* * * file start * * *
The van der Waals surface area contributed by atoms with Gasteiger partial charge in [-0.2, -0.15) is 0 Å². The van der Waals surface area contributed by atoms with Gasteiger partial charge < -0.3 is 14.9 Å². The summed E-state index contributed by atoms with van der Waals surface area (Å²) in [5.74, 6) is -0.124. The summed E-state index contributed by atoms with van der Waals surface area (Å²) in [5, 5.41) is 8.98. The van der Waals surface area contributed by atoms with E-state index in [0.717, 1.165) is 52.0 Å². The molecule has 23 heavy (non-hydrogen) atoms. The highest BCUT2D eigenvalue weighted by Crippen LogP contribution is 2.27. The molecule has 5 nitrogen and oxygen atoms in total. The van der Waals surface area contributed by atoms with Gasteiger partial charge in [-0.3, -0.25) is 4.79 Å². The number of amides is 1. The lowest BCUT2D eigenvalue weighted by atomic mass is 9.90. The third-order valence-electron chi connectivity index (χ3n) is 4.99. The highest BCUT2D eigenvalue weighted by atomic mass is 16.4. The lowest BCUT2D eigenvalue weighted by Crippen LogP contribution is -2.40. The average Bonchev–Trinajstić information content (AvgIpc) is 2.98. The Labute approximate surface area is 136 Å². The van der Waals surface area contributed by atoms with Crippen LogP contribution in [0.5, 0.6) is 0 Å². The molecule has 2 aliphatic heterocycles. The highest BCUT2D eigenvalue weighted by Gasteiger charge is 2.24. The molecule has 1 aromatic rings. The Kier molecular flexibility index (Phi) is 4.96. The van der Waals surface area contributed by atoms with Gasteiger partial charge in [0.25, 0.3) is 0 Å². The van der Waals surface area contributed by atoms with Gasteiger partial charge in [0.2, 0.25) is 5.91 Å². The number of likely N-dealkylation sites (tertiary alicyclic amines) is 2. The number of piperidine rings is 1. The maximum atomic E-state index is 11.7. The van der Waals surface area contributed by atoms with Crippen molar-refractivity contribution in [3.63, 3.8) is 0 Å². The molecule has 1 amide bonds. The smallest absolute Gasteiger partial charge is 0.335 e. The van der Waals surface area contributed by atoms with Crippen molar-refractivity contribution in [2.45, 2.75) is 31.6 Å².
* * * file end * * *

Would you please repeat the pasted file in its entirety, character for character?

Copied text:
The van der Waals surface area contributed by atoms with Gasteiger partial charge in [-0.2, -0.15) is 0 Å². The van der Waals surface area contributed by atoms with Gasteiger partial charge < -0.3 is 14.9 Å². The summed E-state index contributed by atoms with van der Waals surface area (Å²) in [5.74, 6) is -0.124. The summed E-state index contributed by atoms with van der Waals surface area (Å²) in [5, 5.41) is 8.98. The van der Waals surface area contributed by atoms with E-state index in [0.717, 1.165) is 52.0 Å². The molecule has 23 heavy (non-hydrogen) atoms. The highest BCUT2D eigenvalue weighted by Crippen LogP contribution is 2.27. The molecule has 5 nitrogen and oxygen atoms in total. The van der Waals surface area contributed by atoms with Gasteiger partial charge in [-0.3, -0.25) is 4.79 Å². The number of amides is 1. The lowest BCUT2D eigenvalue weighted by atomic mass is 9.90. The third-order valence-electron chi connectivity index (χ3n) is 4.99. The highest BCUT2D eigenvalue weighted by atomic mass is 16.4. The lowest BCUT2D eigenvalue weighted by Crippen LogP contribution is -2.40. The average Bonchev–Trinajstić information content (AvgIpc) is 2.98. The Labute approximate surface area is 136 Å². The van der Waals surface area contributed by atoms with Crippen LogP contribution in [0.5, 0.6) is 0 Å². The molecule has 2 aliphatic heterocycles. The highest BCUT2D eigenvalue weighted by Gasteiger charge is 2.24. The molecule has 1 aromatic rings. The Kier molecular flexibility index (Phi) is 4.96. The van der Waals surface area contributed by atoms with Gasteiger partial charge in [0.25, 0.3) is 0 Å². The van der Waals surface area contributed by atoms with Gasteiger partial charge in [0.2, 0.25) is 5.91 Å². The number of likely N-dealkylation sites (tertiary alicyclic amines) is 2. The number of piperidine rings is 1. The maximum atomic E-state index is 11.7. The van der Waals surface area contributed by atoms with Crippen molar-refractivity contribution in [3.63, 3.8) is 0 Å². The molecule has 1 amide bonds. The smallest absolute Gasteiger partial charge is 0.335 e. The van der Waals surface area contributed by atoms with Crippen molar-refractivity contribution in [2.45, 2.75) is 31.6 Å².